Monday, October 08, 2007

The Dingell Plan

Anyone looking for hints about how the Congress will address the discrepancies between the Senate and House versions of energy legislation and tackle the equally complex problem of our response to climate change should read the Wall Street Journal's extensive interview with Representative John Dingell (D-Mich.) As Chairman of the Energy and Commerce Committee of the House of Representatives, he will have enormous input into the process, and as the Journal points out, he also reflects the middle ground between the status quo and those who see the need for radical changes in the way we produce and consume energy. If Mr. Dingell's primary goal is ensuring the continued prosperity of American industry through the transition ahead, that could be our best guarantee for an approach to climate change that is both effective and cost-efficient.

Mr. Dingell seems to prefer making the costs of reducing greenhouse gas emissions explicit to the public, rather than burying them within wholesale prices via a national cap & trade mechanism. Cents per gallon of fuel would be a lot more noticeable than dollars per ton of emissions. There are good arguments on both sides--I generally come down in favor of cap & trade over a direct carbon tax--but the kind of blended approach hinted at in the interview could have a lot of advantages over either alternative alone. He also wants to stretch out the stricter fuel economy regulations passed by the Senate (35 mpg by 2020) to give US automakers time to find the mix of vehicles and technologies that will work for US consumers. Even if the US auto industry has already wasted a lot of time and false starts in that direction, exporting the remainder of it to South Korea and China would only reduce the US government's leverage on the problem.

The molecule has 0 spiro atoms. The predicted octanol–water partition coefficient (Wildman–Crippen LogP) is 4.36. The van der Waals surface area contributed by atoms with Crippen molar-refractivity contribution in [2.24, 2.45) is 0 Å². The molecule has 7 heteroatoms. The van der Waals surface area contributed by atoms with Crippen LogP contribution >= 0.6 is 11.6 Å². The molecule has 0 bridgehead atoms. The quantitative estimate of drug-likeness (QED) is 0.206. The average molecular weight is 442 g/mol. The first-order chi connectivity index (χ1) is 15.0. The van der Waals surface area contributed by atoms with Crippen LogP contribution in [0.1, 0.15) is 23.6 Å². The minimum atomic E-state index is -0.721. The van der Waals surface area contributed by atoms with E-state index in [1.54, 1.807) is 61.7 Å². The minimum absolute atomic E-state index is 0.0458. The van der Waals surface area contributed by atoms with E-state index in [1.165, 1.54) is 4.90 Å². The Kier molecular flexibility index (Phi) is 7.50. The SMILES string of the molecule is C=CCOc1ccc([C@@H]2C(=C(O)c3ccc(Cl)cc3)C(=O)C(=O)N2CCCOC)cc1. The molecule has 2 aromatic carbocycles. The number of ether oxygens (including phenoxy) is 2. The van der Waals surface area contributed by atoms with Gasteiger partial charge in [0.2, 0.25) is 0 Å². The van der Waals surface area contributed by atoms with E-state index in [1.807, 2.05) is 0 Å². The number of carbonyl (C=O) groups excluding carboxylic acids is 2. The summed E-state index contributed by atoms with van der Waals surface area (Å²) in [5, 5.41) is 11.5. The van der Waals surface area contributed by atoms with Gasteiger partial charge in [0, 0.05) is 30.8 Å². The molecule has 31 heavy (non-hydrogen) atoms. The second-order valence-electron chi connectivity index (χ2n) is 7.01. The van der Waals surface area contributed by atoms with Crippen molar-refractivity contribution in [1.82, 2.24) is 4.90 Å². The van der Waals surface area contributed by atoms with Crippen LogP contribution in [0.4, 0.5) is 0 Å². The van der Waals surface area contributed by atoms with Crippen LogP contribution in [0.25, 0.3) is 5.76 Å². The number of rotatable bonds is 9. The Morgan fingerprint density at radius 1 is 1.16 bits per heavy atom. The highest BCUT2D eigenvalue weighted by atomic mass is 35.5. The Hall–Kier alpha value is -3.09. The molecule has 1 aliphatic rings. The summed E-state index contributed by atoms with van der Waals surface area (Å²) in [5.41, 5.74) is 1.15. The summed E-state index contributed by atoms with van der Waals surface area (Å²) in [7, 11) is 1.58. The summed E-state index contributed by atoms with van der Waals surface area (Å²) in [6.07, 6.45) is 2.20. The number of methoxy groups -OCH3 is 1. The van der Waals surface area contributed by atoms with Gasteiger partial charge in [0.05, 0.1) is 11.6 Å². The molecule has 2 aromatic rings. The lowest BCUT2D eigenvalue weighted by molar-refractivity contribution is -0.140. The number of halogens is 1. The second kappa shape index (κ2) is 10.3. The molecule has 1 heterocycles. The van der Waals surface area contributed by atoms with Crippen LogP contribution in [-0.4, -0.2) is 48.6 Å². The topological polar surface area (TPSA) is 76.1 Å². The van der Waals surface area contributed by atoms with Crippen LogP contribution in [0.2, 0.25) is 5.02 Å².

It's significant that Mr. Dingell appears somewhat at odds with his party's leadership on many of these issues. The pending shifts in our national politics are setting up a configuration that could resemble that of the mid-1960s or late 1970s, when many of the most important debates occurred across the fault lines within the Democratic Party, rather than between the two parties. Mr. Dingell is a veteran of those periods, and his long experience and present vantage point should enable him to work across these coalitions and put his stamp on legislation enacting tougher fuel economy standards and a stronger US response to climate change.

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